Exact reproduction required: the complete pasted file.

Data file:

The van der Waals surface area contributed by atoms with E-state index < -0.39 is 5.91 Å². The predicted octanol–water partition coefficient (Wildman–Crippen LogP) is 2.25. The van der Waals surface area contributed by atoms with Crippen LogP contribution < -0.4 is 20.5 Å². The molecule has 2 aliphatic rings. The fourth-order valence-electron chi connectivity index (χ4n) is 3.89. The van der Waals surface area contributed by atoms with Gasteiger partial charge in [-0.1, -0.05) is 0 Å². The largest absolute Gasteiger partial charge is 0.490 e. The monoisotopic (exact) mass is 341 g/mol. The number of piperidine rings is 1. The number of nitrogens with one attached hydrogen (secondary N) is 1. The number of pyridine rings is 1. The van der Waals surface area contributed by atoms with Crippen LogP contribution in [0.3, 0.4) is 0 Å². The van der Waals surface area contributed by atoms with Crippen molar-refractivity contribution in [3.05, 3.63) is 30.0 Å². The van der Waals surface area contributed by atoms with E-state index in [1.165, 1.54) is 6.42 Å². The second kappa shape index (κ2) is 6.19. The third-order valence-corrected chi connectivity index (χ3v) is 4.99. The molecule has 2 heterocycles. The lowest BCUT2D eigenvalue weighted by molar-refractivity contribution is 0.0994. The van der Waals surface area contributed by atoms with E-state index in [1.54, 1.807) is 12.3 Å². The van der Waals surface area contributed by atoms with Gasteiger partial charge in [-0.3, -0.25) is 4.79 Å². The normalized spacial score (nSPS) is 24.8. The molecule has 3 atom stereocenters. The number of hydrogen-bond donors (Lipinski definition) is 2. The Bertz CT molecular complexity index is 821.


The van der Waals surface area contributed by atoms with E-state index < -0.39 is 5.91 Å². The predicted octanol–water partition coefficient (Wildman–Crippen LogP) is 2.25. The van der Waals surface area contributed by atoms with Crippen LogP contribution < -0.4 is 20.5 Å². The molecule has 2 aliphatic rings. The fourth-order valence-electron chi connectivity index (χ4n) is 3.89. The van der Waals surface area contributed by atoms with Gasteiger partial charge in [-0.1, -0.05) is 0 Å². The largest absolute Gasteiger partial charge is 0.490 e. The monoisotopic (exact) mass is 341 g/mol. The number of piperidine rings is 1. The number of nitrogens with one attached hydrogen (secondary N) is 1. The number of pyridine rings is 1. The van der Waals surface area contributed by atoms with Crippen LogP contribution in [0.3, 0.4) is 0 Å². The van der Waals surface area contributed by atoms with Crippen molar-refractivity contribution in [3.05, 3.63) is 30.0 Å². The van der Waals surface area contributed by atoms with E-state index in [1.165, 1.54) is 6.42 Å². The second kappa shape index (κ2) is 6.19. The third-order valence-corrected chi connectivity index (χ3v) is 4.99. The molecule has 2 heterocycles. The lowest BCUT2D eigenvalue weighted by molar-refractivity contribution is 0.0994. The van der Waals surface area contributed by atoms with E-state index in [1.54, 1.807) is 12.3 Å². The van der Waals surface area contributed by atoms with Gasteiger partial charge in [-0.3, -0.25) is 4.79 Å². The normalized spacial score (nSPS) is 24.8. The molecule has 3 atom stereocenters. The number of hydrogen-bond donors (Lipinski definition) is 2. The Bertz CT molecular complexity index is 821.